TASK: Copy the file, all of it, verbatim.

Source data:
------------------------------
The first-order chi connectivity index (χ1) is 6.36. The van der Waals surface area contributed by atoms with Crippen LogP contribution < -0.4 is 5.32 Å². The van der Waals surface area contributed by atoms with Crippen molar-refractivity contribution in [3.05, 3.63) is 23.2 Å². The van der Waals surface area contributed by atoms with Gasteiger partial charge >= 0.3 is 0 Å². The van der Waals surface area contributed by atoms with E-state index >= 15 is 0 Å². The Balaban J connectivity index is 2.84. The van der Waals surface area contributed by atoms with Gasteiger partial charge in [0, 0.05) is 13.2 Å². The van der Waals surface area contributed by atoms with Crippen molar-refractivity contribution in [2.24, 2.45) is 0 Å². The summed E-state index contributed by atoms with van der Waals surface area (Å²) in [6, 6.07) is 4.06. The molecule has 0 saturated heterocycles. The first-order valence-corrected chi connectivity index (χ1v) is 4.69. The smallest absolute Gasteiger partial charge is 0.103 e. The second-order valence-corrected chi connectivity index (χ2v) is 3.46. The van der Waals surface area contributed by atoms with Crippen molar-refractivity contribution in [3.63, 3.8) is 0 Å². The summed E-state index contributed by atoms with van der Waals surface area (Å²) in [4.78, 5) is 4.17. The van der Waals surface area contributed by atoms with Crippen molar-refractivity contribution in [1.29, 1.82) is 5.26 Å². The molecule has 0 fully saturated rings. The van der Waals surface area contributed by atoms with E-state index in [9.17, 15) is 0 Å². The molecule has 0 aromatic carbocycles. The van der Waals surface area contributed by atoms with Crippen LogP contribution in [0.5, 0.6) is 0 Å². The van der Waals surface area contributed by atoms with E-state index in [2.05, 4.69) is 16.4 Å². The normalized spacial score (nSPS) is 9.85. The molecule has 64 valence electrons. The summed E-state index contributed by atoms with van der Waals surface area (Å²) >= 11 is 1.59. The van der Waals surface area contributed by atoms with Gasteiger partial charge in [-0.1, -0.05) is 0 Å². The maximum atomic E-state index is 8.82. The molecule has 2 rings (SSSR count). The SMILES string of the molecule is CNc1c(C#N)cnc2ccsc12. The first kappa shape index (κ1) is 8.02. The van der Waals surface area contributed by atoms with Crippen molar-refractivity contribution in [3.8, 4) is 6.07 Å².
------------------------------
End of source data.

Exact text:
The first-order chi connectivity index (χ1) is 6.36. The van der Waals surface area contributed by atoms with Crippen LogP contribution < -0.4 is 5.32 Å². The van der Waals surface area contributed by atoms with Crippen molar-refractivity contribution in [3.05, 3.63) is 23.2 Å². The van der Waals surface area contributed by atoms with Gasteiger partial charge >= 0.3 is 0 Å². The van der Waals surface area contributed by atoms with E-state index >= 15 is 0 Å². The Balaban J connectivity index is 2.84. The van der Waals surface area contributed by atoms with Gasteiger partial charge in [0, 0.05) is 13.2 Å². The van der Waals surface area contributed by atoms with Crippen molar-refractivity contribution in [2.24, 2.45) is 0 Å². The summed E-state index contributed by atoms with van der Waals surface area (Å²) in [6, 6.07) is 4.06. The molecule has 0 saturated heterocycles. The first-order valence-corrected chi connectivity index (χ1v) is 4.69. The smallest absolute Gasteiger partial charge is 0.103 e. The second-order valence-corrected chi connectivity index (χ2v) is 3.46. The van der Waals surface area contributed by atoms with Crippen molar-refractivity contribution in [3.63, 3.8) is 0 Å². The summed E-state index contributed by atoms with van der Waals surface area (Å²) in [4.78, 5) is 4.17. The van der Waals surface area contributed by atoms with Crippen molar-refractivity contribution in [1.29, 1.82) is 5.26 Å². The molecule has 0 fully saturated rings. The van der Waals surface area contributed by atoms with E-state index in [9.17, 15) is 0 Å². The molecule has 0 aromatic carbocycles. The van der Waals surface area contributed by atoms with Crippen LogP contribution in [0.5, 0.6) is 0 Å². The van der Waals surface area contributed by atoms with E-state index in [2.05, 4.69) is 16.4 Å². The normalized spacial score (nSPS) is 9.85. The molecule has 64 valence electrons. The summed E-state index contributed by atoms with van der Waals surface area (Å²) >= 11 is 1.59. The van der Waals surface area contributed by atoms with Gasteiger partial charge in [-0.1, -0.05) is 0 Å². The maximum atomic E-state index is 8.82. The molecule has 2 rings (SSSR count). The SMILES string of the molecule is CNc1c(C#N)cnc2ccsc12. The first kappa shape index (κ1) is 8.02. The van der Waals surface area contributed by atoms with Crippen molar-refractivity contribution in [3.8, 4) is 6.07 Å².